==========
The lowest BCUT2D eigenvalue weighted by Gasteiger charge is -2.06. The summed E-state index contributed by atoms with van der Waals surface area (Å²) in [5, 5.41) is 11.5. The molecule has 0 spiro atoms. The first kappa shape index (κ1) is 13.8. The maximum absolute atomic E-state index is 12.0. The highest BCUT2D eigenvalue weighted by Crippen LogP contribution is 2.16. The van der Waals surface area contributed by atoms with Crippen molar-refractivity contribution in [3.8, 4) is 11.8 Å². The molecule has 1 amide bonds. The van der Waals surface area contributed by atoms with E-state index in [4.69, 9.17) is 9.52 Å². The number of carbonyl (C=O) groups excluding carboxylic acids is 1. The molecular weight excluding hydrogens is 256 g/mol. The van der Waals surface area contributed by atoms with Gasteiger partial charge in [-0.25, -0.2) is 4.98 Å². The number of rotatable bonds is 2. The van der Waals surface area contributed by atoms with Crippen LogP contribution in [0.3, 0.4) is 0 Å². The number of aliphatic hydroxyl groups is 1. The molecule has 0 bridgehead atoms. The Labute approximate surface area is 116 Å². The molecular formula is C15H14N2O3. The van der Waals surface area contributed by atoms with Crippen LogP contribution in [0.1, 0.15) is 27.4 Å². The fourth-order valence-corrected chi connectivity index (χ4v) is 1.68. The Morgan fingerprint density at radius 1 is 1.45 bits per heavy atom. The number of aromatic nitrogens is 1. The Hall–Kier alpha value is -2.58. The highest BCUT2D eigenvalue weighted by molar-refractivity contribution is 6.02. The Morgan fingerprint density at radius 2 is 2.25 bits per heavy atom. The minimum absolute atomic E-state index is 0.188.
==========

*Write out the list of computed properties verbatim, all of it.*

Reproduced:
The lowest BCUT2D eigenvalue weighted by Gasteiger charge is -2.06. The summed E-state index contributed by atoms with van der Waals surface area (Å²) in [5, 5.41) is 11.5. The molecule has 0 spiro atoms. The first kappa shape index (κ1) is 13.8. The maximum absolute atomic E-state index is 12.0. The highest BCUT2D eigenvalue weighted by Crippen LogP contribution is 2.16. The van der Waals surface area contributed by atoms with Crippen molar-refractivity contribution in [3.8, 4) is 11.8 Å². The molecule has 1 amide bonds. The van der Waals surface area contributed by atoms with E-state index in [4.69, 9.17) is 9.52 Å². The number of carbonyl (C=O) groups excluding carboxylic acids is 1. The molecular weight excluding hydrogens is 256 g/mol. The van der Waals surface area contributed by atoms with Gasteiger partial charge in [-0.25, -0.2) is 4.98 Å². The number of rotatable bonds is 2. The van der Waals surface area contributed by atoms with Crippen LogP contribution in [0.3, 0.4) is 0 Å². The number of aliphatic hydroxyl groups is 1. The molecule has 0 bridgehead atoms. The Labute approximate surface area is 116 Å². The molecular formula is C15H14N2O3. The van der Waals surface area contributed by atoms with Crippen LogP contribution in [0.1, 0.15) is 27.4 Å². The fourth-order valence-corrected chi connectivity index (χ4v) is 1.68. The Morgan fingerprint density at radius 1 is 1.45 bits per heavy atom. The number of aromatic nitrogens is 1. The Hall–Kier alpha value is -2.58. The highest BCUT2D eigenvalue weighted by molar-refractivity contribution is 6.02. The Morgan fingerprint density at radius 2 is 2.25 bits per heavy atom. The minimum absolute atomic E-state index is 0.188.